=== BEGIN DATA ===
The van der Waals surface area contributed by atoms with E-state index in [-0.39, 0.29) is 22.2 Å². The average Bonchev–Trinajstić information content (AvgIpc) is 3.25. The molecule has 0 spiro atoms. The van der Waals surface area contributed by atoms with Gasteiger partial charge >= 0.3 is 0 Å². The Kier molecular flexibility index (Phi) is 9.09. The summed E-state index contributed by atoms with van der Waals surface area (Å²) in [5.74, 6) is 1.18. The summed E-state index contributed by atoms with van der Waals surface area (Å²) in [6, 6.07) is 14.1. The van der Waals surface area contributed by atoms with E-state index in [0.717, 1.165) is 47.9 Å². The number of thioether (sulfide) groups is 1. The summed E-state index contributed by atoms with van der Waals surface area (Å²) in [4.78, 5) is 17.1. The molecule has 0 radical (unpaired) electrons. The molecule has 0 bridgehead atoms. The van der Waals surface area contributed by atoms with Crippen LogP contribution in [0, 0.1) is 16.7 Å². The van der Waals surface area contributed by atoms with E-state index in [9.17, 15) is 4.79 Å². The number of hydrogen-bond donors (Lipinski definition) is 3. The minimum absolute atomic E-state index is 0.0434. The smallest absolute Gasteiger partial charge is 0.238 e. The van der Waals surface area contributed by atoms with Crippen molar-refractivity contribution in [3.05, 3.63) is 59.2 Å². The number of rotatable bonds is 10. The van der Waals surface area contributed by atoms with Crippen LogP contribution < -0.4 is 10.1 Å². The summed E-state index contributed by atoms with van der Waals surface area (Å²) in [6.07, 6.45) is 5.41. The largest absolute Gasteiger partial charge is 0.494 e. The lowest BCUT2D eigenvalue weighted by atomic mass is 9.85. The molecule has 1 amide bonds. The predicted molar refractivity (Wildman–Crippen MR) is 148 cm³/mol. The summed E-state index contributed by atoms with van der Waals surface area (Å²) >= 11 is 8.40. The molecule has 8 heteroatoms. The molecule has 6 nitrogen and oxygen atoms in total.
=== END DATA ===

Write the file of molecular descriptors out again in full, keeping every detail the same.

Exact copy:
The van der Waals surface area contributed by atoms with E-state index in [-0.39, 0.29) is 22.2 Å². The average Bonchev–Trinajstić information content (AvgIpc) is 3.25. The molecule has 0 spiro atoms. The van der Waals surface area contributed by atoms with Gasteiger partial charge >= 0.3 is 0 Å². The Kier molecular flexibility index (Phi) is 9.09. The summed E-state index contributed by atoms with van der Waals surface area (Å²) in [5.74, 6) is 1.18. The summed E-state index contributed by atoms with van der Waals surface area (Å²) in [6, 6.07) is 14.1. The van der Waals surface area contributed by atoms with E-state index in [0.717, 1.165) is 47.9 Å². The number of thioether (sulfide) groups is 1. The summed E-state index contributed by atoms with van der Waals surface area (Å²) in [4.78, 5) is 17.1. The molecule has 0 radical (unpaired) electrons. The molecule has 0 bridgehead atoms. The van der Waals surface area contributed by atoms with Crippen LogP contribution in [0, 0.1) is 16.7 Å². The van der Waals surface area contributed by atoms with E-state index in [9.17, 15) is 4.79 Å². The number of hydrogen-bond donors (Lipinski definition) is 3. The minimum absolute atomic E-state index is 0.0434. The smallest absolute Gasteiger partial charge is 0.238 e. The van der Waals surface area contributed by atoms with Crippen molar-refractivity contribution in [3.05, 3.63) is 59.2 Å². The number of rotatable bonds is 10. The van der Waals surface area contributed by atoms with Crippen LogP contribution < -0.4 is 10.1 Å². The summed E-state index contributed by atoms with van der Waals surface area (Å²) in [6.07, 6.45) is 5.41. The largest absolute Gasteiger partial charge is 0.494 e. The lowest BCUT2D eigenvalue weighted by atomic mass is 9.85. The molecule has 1 amide bonds. The predicted molar refractivity (Wildman–Crippen MR) is 148 cm³/mol. The summed E-state index contributed by atoms with van der Waals surface area (Å²) >= 11 is 8.40. The molecule has 8 heteroatoms. The molecule has 6 nitrogen and oxygen atoms in total.